Narrow Palate - Everything Your Dentist Wants You to Know

Narrow Palate: Everything Your Dentist Wants You to Know

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In medical terms, the “palate” is the roof of the mouth. It separates the mouth from the nasal cavities and develops around the sixth week of pregnancy until early childhood.

A healthy palate is wide and low to allow proper breathing, chewing, and speech. Over time, the structure of the mouth changes, causing the palate to sag and lose its tone. Dental habits can also affect palate development.

Structural abnormalities of the mouth and other unhealthy habits can disrupt the proper development of the palate, leading to many conditions such as a narrow palate.

What Is a Narrow Palate?

If you smile in front of the mirror and only see six or fewer teeth in front, you likely have a narrow palate smile. This means that your palate and upper jaw are narrower than 98 percent of people and have a more tapered shape than the average palate.

A narrow palate smile is commonly associated with tongue-tie, a condition where the frenulum in the mouth is shorter than average. This affects the movement of the tongue and restricts it from reaching the roof of the mouth. Normally, the gentle pressure that the tongue exerts on the roof of the mouth helps in the natural widening of the palate. Without this pressure, palate development is disrupted, leading to a narrow palate.

Other factors that can contribute to the development of a narrow palate include:

1. Genetic Conditions

Genetic conditions associated with facial development are potential causes of a narrow palate. For example, people with Ramon syndrome, pyknodysostosis, or Marfan syndrome have decreased palatal widths and narrow roofs of the mouth.

2. Incorrect Habits

Children aged 2 to 4 normally adapt soothing behaviors like thumb sucking. When not properly managed and stopped as they age, this habit can increase the risk of improper mouth development. Other habits that can cause narrow palate include mouth breathing, wrong swallowing, and incorrect tongue posture.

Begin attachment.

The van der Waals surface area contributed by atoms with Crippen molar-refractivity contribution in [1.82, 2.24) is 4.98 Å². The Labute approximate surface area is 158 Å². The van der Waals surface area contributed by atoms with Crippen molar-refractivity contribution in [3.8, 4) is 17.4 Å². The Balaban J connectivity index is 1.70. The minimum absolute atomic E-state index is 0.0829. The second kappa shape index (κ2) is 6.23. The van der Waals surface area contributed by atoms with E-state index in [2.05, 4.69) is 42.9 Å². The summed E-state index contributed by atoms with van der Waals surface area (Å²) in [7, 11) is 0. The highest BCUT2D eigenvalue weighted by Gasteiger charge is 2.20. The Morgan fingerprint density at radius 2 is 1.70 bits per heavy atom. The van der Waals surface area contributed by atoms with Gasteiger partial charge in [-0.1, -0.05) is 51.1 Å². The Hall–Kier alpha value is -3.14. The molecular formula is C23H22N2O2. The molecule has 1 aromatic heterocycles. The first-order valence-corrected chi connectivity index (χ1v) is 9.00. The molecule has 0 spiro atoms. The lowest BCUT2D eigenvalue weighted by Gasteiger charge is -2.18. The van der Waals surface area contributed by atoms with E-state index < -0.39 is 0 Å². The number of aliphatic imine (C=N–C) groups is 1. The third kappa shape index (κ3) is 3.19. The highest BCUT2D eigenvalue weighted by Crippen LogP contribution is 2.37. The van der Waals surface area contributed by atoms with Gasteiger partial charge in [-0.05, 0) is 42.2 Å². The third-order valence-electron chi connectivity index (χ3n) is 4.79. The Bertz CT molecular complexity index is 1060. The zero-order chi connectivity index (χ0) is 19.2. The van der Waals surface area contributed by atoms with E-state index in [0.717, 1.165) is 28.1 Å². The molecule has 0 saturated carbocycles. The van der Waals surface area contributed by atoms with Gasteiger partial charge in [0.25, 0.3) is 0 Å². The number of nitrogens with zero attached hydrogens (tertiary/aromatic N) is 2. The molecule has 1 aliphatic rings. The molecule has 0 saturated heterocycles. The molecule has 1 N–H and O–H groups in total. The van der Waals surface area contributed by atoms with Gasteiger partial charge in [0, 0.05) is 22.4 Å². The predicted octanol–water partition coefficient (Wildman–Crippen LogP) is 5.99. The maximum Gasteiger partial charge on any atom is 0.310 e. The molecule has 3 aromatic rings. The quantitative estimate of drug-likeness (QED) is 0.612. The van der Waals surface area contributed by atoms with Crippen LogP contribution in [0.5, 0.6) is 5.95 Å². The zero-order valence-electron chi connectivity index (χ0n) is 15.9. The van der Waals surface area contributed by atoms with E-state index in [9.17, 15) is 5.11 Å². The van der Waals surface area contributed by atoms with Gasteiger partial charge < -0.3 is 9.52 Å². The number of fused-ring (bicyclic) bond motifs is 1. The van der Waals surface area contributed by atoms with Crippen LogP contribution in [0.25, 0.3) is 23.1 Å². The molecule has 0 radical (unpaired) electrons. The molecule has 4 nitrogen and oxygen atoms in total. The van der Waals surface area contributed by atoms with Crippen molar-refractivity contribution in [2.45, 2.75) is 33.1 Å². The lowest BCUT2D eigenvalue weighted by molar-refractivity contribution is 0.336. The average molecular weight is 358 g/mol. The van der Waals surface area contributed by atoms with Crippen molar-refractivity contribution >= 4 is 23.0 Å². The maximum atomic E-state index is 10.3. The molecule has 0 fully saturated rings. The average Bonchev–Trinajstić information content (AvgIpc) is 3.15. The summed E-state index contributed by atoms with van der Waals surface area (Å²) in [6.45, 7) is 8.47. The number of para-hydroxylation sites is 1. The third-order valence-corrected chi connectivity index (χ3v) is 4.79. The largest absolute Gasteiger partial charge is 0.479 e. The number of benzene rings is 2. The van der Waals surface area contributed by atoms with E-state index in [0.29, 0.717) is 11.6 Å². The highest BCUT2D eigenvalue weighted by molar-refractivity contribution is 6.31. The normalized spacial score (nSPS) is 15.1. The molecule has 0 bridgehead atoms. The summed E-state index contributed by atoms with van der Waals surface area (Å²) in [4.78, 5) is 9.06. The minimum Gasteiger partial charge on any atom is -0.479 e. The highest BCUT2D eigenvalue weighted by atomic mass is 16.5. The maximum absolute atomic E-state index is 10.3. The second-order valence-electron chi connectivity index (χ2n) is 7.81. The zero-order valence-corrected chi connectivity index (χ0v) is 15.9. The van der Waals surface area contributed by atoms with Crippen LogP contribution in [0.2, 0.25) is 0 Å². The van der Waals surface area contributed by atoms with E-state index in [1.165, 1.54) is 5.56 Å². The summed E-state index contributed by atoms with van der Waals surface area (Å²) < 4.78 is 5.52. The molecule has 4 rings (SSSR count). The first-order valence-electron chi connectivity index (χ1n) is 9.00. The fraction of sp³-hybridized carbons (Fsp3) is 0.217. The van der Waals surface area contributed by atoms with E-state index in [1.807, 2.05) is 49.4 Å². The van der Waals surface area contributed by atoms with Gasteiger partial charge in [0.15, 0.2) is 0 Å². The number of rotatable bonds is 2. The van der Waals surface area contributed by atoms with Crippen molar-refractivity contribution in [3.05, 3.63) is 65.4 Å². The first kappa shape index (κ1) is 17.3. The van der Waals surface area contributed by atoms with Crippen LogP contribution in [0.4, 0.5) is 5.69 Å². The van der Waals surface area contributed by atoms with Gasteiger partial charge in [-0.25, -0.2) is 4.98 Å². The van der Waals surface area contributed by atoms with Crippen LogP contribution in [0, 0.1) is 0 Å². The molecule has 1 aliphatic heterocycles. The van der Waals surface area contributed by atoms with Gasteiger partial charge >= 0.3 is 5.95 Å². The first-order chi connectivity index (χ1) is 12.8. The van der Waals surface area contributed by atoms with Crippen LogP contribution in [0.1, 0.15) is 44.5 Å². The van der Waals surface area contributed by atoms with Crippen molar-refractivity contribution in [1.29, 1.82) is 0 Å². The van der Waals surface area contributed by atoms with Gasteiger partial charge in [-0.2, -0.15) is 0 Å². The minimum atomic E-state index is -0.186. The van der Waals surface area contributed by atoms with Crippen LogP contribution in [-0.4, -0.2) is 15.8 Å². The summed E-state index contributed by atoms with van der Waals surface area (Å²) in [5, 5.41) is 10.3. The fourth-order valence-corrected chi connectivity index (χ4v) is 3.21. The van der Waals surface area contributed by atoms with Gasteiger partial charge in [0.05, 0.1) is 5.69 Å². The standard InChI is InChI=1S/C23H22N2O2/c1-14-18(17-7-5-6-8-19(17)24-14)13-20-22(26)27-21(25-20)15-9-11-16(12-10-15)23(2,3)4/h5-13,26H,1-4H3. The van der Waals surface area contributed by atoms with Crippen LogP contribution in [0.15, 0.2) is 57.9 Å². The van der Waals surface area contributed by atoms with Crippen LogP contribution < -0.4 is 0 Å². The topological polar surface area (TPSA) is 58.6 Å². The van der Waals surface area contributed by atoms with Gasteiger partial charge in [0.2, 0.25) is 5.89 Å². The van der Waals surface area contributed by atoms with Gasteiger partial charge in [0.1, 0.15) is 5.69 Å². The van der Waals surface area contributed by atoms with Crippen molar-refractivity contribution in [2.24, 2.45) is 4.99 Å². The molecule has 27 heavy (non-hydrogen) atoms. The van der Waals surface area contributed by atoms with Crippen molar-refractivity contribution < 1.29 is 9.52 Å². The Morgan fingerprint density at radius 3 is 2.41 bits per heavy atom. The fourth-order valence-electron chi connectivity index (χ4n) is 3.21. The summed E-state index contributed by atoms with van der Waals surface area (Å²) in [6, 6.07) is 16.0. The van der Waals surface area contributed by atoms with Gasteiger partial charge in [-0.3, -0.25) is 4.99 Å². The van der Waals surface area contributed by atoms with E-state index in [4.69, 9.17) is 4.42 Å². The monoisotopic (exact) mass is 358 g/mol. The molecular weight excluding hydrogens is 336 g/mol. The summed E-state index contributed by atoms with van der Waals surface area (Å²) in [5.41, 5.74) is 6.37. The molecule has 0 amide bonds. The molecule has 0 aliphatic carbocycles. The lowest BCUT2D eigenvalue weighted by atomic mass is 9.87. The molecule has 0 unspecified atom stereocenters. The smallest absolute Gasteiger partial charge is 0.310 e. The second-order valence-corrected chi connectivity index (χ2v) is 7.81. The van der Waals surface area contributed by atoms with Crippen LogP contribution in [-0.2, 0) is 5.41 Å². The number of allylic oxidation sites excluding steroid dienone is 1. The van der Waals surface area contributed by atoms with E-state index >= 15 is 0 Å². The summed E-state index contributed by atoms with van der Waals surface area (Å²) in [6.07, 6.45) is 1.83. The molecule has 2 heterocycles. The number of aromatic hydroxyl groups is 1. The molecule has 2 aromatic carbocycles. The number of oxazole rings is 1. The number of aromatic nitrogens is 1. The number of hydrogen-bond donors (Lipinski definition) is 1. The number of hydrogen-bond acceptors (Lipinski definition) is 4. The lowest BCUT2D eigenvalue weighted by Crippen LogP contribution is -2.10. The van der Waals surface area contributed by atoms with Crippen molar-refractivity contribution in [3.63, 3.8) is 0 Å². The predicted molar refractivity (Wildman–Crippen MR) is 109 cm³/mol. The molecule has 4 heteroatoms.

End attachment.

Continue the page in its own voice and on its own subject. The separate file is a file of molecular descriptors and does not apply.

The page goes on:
3. Facial Trauma

A study from the University of Iowa concluded that facial injuries during child development are relatively common. Children who tend to place various objects in their mouths are more prone to having issues in their palate.

Children’s unsteady postures can also make trauma to the palate more common when standing and walking. Their usual falling and stumbling make them prone to facial injuries, disrupting proper bone growth.

What Are Problems With Narrow Palate?

Improper palate development comes with dental concerns such as crossbites, impacted teeth, and crowded teeth. A decreased palatal width can also cause blockage in the nasal cavity, potentially leading to breathing issues.

The roof of the mouth serves as the base of the nose and sinuses. A narrow and high palate can constrict the air passage and affect the normal airflow, predisposing a person to snore and breathe through the mouth.

Poor palate development is also a risk factor for people with obstructive sleep apnea (OSA). People with OSA can develop neurocognitive and behavioral problems, speech problems, and swallowing complications.

Narrow Palate: Symptoms